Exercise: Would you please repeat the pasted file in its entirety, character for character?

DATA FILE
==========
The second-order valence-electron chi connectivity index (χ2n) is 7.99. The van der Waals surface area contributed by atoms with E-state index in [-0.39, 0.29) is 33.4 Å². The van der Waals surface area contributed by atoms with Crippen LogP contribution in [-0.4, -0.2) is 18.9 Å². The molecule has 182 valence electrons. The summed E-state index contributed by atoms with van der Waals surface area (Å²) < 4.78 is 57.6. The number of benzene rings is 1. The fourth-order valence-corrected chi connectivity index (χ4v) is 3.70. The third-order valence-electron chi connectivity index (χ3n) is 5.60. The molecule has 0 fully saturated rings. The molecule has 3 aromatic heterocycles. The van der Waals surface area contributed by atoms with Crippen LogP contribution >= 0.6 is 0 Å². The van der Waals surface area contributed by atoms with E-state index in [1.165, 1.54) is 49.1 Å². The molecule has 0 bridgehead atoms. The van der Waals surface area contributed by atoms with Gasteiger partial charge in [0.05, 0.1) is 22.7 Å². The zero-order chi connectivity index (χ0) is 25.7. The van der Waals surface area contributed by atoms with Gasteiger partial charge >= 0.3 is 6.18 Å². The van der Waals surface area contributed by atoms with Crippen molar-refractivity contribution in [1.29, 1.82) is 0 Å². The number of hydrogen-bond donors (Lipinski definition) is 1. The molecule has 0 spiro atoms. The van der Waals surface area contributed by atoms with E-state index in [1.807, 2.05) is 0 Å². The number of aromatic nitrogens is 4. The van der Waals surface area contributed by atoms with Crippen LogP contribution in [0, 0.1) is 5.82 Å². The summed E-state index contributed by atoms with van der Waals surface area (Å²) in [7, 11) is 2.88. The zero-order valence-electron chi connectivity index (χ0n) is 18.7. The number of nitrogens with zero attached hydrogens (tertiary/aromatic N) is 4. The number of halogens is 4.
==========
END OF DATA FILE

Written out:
The second-order valence-electron chi connectivity index (χ2n) is 7.99. The van der Waals surface area contributed by atoms with E-state index in [-0.39, 0.29) is 33.4 Å². The van der Waals surface area contributed by atoms with Crippen LogP contribution in [-0.4, -0.2) is 18.9 Å². The molecule has 182 valence electrons. The summed E-state index contributed by atoms with van der Waals surface area (Å²) < 4.78 is 57.6. The number of benzene rings is 1. The fourth-order valence-corrected chi connectivity index (χ4v) is 3.70. The third-order valence-electron chi connectivity index (χ3n) is 5.60. The molecule has 0 fully saturated rings. The molecule has 3 aromatic heterocycles. The van der Waals surface area contributed by atoms with Crippen LogP contribution >= 0.6 is 0 Å². The van der Waals surface area contributed by atoms with E-state index in [1.165, 1.54) is 49.1 Å². The molecule has 0 bridgehead atoms. The van der Waals surface area contributed by atoms with Gasteiger partial charge in [0.05, 0.1) is 22.7 Å². The zero-order chi connectivity index (χ0) is 25.7. The van der Waals surface area contributed by atoms with Gasteiger partial charge >= 0.3 is 6.18 Å². The van der Waals surface area contributed by atoms with Crippen molar-refractivity contribution in [1.29, 1.82) is 0 Å². The number of hydrogen-bond donors (Lipinski definition) is 1. The molecule has 0 spiro atoms. The van der Waals surface area contributed by atoms with E-state index in [1.807, 2.05) is 0 Å². The number of aromatic nitrogens is 4. The van der Waals surface area contributed by atoms with Crippen LogP contribution in [0, 0.1) is 5.82 Å². The summed E-state index contributed by atoms with van der Waals surface area (Å²) in [7, 11) is 2.88. The zero-order valence-electron chi connectivity index (χ0n) is 18.7. The number of nitrogens with zero attached hydrogens (tertiary/aromatic N) is 4. The number of halogens is 4.